Plan International Ghana supports three shelter homes
By Iddi Yire, GNA
Accra, May 6, GNA - Plan International Ghana, under its Anti-Human Trafficking Project, has distributed some basic items valued at GHÈ¼ 18,000 to three shelter homes to enhance their smooth operations.
The beneficiary institutions are the Don Bosco Child Protection Centre in Tema; Ghana Make a Difference, Mankesim and The Shelter for Abused Children, Osu.
The Don Bosco Child Protection Centre received one desktop computer, one double door fridge and 30 pieces of insecticide treated mosquito net.
Ghana Make a Difference received one desktop computer, one flat screen television set and 30 pieces of insecticide treated mosquito net.
The Shelter for Abused Children was given one flat screen television set, one double door fridge and 30 pieces of insecticide treated mosquito net.
The Anti-human Trafficking Project aims at building the capacity of civil society organisations (CSOs) and shelter homes engaged in supporting trafficked victims.
The three-year project, valued at $ 250,000, started in 2013 and is being funded by the French Ministry of Foreign Affairs and implemented by Plan International in five countries; Ghana, Togo, Benin, Nigeria and Cameroun; with each beneficiary nation entitled to $ 50,000.
The Country Director of Plan International Ghana, Mr Prem Shukla, said Ghana, like other developing countries, had challenges with human trafficking as it was fairly easy for ordinary travelers as well as smugglers to move between porous borders.
He said Ghana had been identified as a source, transit and destination point for human trafficking.
'Many of the trafficked victims happen to be girls, women and boys whose rights to education, health, shelter and protection are seriously compromised,' he said.
Mr Shukla said Plan International as an organisation had over the years worked to seek the best interest of children to enable them to reach their full potential.
He said the Anti-Human Trafficking Project had provided support to CSOs and shelter home managers to help them provide suitable services to trafficked victims, especially children.
He said under the project, shelter homes and CSOs had received training in psychosocial support, legal and regulatory framework, advocacy, report writing and project management.
He said the objective was to equip CSOs and shelter homes with capacities to identify trafficked victims, help victims know their rights and have access to justice, give victims psychosocial care, write appropriate reports and disseminate information about the phenomenon.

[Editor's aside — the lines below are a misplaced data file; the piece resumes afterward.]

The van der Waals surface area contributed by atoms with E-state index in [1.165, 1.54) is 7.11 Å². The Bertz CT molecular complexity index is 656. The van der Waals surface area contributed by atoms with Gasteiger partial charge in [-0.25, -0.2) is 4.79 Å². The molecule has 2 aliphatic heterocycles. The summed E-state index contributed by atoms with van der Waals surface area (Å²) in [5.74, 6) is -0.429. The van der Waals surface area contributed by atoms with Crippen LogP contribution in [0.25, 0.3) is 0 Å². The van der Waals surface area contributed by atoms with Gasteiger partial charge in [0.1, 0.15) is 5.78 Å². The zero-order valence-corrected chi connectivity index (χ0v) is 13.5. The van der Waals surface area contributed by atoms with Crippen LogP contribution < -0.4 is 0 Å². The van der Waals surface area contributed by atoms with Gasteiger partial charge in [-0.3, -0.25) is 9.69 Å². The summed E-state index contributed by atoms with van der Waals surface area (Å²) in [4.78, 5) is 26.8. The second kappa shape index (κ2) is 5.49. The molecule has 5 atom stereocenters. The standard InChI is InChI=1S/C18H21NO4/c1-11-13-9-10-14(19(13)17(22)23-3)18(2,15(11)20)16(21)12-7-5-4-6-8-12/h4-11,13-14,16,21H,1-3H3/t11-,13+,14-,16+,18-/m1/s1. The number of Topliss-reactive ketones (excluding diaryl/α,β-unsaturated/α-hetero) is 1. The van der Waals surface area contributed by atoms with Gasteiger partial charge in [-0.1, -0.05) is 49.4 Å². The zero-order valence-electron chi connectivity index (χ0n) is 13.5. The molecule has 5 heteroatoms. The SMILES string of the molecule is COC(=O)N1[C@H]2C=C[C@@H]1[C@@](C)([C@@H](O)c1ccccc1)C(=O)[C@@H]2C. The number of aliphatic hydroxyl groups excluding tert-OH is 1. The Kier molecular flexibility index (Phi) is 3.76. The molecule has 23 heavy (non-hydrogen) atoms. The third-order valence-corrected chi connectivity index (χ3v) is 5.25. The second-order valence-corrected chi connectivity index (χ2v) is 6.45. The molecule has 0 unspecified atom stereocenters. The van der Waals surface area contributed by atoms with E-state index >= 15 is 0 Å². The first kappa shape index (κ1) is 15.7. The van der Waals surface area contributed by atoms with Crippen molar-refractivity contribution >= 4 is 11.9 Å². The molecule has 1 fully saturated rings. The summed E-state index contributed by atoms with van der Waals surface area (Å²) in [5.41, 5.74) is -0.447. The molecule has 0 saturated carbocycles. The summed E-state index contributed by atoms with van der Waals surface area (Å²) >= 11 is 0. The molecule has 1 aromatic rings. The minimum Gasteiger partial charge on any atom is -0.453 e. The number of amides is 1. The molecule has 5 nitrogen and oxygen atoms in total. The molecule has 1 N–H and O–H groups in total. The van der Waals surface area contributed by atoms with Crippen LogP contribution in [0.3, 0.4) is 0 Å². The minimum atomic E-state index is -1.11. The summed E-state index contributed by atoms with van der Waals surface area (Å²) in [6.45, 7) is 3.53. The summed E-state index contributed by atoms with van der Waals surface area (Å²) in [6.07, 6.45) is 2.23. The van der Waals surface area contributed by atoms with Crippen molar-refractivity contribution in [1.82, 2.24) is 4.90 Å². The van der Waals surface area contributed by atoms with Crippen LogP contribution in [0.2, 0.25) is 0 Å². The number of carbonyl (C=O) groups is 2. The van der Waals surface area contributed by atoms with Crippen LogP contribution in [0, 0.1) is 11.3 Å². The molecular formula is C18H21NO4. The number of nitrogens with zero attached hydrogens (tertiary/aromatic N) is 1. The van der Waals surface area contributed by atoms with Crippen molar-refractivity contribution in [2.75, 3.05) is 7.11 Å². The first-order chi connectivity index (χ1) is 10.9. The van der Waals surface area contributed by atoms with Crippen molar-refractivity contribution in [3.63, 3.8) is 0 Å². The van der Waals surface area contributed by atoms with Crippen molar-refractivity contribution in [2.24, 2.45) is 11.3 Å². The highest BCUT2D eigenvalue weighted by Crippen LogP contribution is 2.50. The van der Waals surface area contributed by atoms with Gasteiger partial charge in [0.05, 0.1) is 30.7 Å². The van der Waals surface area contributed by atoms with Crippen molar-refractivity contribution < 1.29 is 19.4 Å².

He urged all the beneficiary shelter homes to make the items available for use by its intended beneficiaries (trafficked victims) and should also maintain the items well in order to prolong their lifespan.
He expressed gratitude to the French Ministry of Foreign Affairs for funding the Anti-Human Trafficking project.
'Let us continue to strive to create a safe world for all people especially children,' he said.
Mr Asum-Kwarteng Ahensah, the Plan International Ghana Project Support Manager (Strategy), said the project sought to strengthen national capacity to fight human trafficking based on an integrated approach such as support for the justice system and CSOs for the protection of victims.
Mr Pierre Kervennal, the Advisor for Development, Human Rights and Environment of the Embassy of France, said under the project, France had been supporting the human trafficking unit of the Ghana Police Service and the Judicial Service as part of measures to build their capacity.
He praised Ghana for having the right laws on human trafficking and urged Parliament to pass the new legislation on human trafficking.
Mr Christopher Komla, the Assistant Head of the Shelter for Abused Children, lauded the French Government and Plan International Ghana for the kind gesture.
He promised that the beneficiaries would take good care of the items and ensure that the children benefitted from them.